• Get a report on when and why their health information was shared for certain purposes

HIPPA Violations

     A Violation of the Privacy Rule, whether unintentional or deliberate, falls under one of four categories in the penalty structure:

  • Category 1: A violation that the covered entity was unaware of and could not have realistically avoided, had a reasonable amount of care had been taken to abide by HIPAA Rules

  • Category 2: A violation that the covered entity should have been aware of but could not have avoided even with a reasonable amount of care. (but falling short of willful neglect of HIPAA Rules)

  • Category 3: A violation suffered as a direct result of “willful neglect” of HIPAA Rules, in cases where an attempt has been made to correct the violation

  • Category 4: A violation of HIPAA Rules constituting willful neglect, where no attempt has been made to correct the violation

     While OCR prefers to settle the matter of a HIPPA violation outside of court with voluntary compliance and advanced training, the severity of the violation or its persistence may incur a hefty financial penalty. Each category holds its own financial penalty range. The final number is determined by OCR according to a number of factors, such as the length of time a violation was allowed to persist, the number of people affected and the nature of the data exposed:

  • Category 1: Minimum fine of $100 per violation up to $50,000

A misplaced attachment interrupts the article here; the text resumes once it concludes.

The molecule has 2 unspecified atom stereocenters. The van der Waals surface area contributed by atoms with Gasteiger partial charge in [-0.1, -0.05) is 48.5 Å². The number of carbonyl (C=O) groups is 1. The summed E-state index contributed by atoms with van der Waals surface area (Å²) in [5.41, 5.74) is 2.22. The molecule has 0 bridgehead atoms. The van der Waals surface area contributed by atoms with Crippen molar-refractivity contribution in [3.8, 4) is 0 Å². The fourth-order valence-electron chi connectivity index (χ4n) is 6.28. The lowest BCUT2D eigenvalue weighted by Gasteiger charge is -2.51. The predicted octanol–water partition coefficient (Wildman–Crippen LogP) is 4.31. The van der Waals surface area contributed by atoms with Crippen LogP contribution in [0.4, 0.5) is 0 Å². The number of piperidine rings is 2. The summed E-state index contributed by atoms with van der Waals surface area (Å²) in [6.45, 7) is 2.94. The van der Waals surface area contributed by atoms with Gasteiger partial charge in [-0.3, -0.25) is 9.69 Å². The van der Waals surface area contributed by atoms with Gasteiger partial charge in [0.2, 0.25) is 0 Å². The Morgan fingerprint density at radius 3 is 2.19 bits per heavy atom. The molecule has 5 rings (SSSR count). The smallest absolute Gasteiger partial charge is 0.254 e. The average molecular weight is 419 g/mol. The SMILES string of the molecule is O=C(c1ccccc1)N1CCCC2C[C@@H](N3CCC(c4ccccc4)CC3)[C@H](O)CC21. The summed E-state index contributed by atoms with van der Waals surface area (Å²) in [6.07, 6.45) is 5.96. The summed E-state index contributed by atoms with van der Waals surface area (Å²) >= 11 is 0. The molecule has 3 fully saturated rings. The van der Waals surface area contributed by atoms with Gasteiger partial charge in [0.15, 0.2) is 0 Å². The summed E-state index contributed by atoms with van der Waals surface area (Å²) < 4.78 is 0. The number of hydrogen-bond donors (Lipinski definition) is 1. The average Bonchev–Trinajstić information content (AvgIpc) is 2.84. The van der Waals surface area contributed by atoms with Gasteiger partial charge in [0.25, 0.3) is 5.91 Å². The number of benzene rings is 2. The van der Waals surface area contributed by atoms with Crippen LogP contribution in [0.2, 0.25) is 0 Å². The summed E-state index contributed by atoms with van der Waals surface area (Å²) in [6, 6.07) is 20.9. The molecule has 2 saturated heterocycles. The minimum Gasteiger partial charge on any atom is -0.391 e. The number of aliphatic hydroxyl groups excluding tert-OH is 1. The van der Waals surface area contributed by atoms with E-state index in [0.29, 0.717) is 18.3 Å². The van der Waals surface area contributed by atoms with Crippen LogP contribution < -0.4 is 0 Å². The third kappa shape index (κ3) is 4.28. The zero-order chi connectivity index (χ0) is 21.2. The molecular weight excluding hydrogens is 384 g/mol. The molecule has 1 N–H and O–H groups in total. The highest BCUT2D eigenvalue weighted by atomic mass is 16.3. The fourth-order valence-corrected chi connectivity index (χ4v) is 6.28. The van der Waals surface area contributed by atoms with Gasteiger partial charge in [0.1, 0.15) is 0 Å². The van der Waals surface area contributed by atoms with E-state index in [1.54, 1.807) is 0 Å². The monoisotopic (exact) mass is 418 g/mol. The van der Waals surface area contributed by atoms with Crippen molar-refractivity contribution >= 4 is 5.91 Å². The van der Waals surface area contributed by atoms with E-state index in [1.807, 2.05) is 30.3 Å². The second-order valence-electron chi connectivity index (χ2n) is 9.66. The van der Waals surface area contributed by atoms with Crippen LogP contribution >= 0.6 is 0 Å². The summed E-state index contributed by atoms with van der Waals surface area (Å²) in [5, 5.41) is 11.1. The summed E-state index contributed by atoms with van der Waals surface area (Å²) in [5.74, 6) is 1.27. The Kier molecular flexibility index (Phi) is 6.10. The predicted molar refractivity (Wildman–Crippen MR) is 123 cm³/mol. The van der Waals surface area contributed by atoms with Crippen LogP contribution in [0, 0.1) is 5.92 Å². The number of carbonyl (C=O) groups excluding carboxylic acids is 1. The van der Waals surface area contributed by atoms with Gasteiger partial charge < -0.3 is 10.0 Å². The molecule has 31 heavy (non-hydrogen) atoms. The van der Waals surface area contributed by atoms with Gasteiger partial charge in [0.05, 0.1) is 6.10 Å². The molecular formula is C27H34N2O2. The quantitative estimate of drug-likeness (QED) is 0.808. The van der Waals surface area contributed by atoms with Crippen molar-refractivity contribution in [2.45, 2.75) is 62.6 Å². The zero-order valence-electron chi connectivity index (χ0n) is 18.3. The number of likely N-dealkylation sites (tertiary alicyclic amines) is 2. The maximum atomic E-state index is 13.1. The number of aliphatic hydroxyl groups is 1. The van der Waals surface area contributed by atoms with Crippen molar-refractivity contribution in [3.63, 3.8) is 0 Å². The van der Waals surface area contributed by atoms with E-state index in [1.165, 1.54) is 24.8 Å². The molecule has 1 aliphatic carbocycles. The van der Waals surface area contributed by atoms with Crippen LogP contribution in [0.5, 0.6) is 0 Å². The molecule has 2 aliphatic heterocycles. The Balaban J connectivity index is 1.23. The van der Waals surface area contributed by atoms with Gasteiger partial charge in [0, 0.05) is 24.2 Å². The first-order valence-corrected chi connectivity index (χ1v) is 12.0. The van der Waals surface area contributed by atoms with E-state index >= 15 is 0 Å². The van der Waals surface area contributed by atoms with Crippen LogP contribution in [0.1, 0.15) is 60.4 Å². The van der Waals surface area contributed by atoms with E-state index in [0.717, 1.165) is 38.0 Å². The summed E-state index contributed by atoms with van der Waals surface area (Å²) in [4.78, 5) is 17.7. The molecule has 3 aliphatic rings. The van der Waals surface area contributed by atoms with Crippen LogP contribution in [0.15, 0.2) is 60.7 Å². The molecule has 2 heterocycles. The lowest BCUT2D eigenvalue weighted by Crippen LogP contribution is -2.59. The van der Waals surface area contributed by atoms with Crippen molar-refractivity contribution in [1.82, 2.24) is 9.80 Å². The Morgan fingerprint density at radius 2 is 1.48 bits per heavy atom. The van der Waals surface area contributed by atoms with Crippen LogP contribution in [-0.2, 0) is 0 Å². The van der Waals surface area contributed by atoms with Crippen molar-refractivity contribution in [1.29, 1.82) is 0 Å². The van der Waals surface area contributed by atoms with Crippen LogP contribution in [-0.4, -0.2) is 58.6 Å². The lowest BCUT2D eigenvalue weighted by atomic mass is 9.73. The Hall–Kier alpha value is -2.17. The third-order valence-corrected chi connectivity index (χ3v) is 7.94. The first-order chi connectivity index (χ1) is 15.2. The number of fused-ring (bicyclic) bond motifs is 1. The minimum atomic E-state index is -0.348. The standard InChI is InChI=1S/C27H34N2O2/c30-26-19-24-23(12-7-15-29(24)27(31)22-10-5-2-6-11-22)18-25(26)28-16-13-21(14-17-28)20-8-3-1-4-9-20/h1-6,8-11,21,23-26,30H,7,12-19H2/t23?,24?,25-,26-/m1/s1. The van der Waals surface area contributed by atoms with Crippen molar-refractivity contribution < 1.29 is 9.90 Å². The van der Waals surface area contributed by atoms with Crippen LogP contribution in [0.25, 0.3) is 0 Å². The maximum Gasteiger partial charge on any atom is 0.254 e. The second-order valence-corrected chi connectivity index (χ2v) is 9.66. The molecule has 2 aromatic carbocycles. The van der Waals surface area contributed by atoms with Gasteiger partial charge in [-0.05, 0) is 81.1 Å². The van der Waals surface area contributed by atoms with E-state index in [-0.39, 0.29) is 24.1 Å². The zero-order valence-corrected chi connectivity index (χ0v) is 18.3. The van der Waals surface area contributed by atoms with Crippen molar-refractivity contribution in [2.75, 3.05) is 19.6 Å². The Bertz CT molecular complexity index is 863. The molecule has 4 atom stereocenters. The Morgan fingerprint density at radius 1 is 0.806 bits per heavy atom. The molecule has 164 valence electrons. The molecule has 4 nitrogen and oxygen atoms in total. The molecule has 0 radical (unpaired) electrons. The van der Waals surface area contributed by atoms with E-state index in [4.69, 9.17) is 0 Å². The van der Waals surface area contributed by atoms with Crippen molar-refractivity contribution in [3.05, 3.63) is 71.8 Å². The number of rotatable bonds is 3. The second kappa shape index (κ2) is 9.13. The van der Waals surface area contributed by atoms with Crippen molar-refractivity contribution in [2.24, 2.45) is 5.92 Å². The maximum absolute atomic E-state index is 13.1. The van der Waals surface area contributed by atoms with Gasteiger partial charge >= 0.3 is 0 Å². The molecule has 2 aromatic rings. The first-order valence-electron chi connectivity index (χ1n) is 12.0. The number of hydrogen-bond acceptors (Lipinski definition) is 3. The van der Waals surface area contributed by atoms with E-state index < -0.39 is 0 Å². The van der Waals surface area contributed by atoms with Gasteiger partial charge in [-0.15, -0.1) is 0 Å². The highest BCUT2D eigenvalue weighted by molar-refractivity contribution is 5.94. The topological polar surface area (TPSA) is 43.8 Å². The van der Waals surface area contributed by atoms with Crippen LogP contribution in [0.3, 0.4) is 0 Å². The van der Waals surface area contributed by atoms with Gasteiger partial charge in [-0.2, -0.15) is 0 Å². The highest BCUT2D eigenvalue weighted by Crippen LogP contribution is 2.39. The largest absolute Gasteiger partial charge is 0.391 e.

• Category 2: Minimum fine of $1,000 per violation up to $50,000

  • Category 3: Minimum fine of $10,000 per violation up to $50,000

  • Category 4: Minimum fine of $50,000 per violation

     Criminal charges may also be filed against any individuals involved in the PHI breach incident. The severity of the charge is determined by a number of factors, such as whether or not the individual(s) profited financially from the breach, whether it was unintentional or deliberate, how quickly the violation was reported, and the severity of the breach.

  • Tier 1:   Reasonable cause or no knowledge of violation – Up to 1 year in jail

  • Tier 2:   Obtaining PHI under false pretenses – Up to 5 years in jail

  • Tier 3:   Obtaining PHI for personal gain or with malicious intent – Up to 10 years in jail

     A patient’s medical and health information is private and should be protected. Patients’ rights are protected by heavily restricting access to who has this information through the Privacy Rule. Although some information may be released without patient authorization, it is done in order to provide each patient with the best care possible.